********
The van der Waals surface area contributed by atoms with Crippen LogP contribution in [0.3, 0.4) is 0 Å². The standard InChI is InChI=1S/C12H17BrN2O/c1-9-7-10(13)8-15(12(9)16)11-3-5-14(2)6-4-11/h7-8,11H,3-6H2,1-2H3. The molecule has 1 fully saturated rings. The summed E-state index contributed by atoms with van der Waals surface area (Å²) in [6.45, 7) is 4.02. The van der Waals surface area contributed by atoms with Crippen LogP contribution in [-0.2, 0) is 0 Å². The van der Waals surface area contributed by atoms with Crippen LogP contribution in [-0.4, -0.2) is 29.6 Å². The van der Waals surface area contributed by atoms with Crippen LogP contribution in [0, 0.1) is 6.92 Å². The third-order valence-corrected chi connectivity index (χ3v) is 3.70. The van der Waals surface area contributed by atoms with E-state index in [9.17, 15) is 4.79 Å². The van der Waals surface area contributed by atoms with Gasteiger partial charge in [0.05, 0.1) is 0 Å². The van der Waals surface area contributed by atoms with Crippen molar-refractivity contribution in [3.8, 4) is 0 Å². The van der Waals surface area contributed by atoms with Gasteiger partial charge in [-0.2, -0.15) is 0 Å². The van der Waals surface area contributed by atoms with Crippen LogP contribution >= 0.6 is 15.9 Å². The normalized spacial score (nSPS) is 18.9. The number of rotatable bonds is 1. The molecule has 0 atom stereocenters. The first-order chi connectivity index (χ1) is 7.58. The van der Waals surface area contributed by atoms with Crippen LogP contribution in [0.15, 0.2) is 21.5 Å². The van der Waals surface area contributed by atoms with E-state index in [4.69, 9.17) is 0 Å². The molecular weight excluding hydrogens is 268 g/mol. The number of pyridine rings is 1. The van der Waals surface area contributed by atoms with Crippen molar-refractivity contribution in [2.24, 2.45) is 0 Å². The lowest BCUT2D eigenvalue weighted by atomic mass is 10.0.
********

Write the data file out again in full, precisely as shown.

The van der Waals surface area contributed by atoms with Crippen LogP contribution in [0.3, 0.4) is 0 Å². The standard InChI is InChI=1S/C12H17BrN2O/c1-9-7-10(13)8-15(12(9)16)11-3-5-14(2)6-4-11/h7-8,11H,3-6H2,1-2H3. The molecule has 1 fully saturated rings. The summed E-state index contributed by atoms with van der Waals surface area (Å²) in [6.45, 7) is 4.02. The van der Waals surface area contributed by atoms with Crippen LogP contribution in [-0.2, 0) is 0 Å². The van der Waals surface area contributed by atoms with Crippen LogP contribution in [-0.4, -0.2) is 29.6 Å². The van der Waals surface area contributed by atoms with Crippen LogP contribution in [0, 0.1) is 6.92 Å². The third-order valence-corrected chi connectivity index (χ3v) is 3.70. The van der Waals surface area contributed by atoms with E-state index in [9.17, 15) is 4.79 Å². The van der Waals surface area contributed by atoms with Gasteiger partial charge in [0.05, 0.1) is 0 Å². The van der Waals surface area contributed by atoms with Crippen molar-refractivity contribution in [3.8, 4) is 0 Å². The van der Waals surface area contributed by atoms with Gasteiger partial charge in [-0.2, -0.15) is 0 Å². The van der Waals surface area contributed by atoms with Crippen LogP contribution >= 0.6 is 15.9 Å². The normalized spacial score (nSPS) is 18.9. The number of rotatable bonds is 1. The molecule has 0 atom stereocenters. The first-order chi connectivity index (χ1) is 7.58. The van der Waals surface area contributed by atoms with Crippen LogP contribution in [0.15, 0.2) is 21.5 Å². The van der Waals surface area contributed by atoms with E-state index in [4.69, 9.17) is 0 Å². The molecular weight excluding hydrogens is 268 g/mol. The number of pyridine rings is 1. The van der Waals surface area contributed by atoms with Crippen molar-refractivity contribution in [2.24, 2.45) is 0 Å². The lowest BCUT2D eigenvalue weighted by atomic mass is 10.0.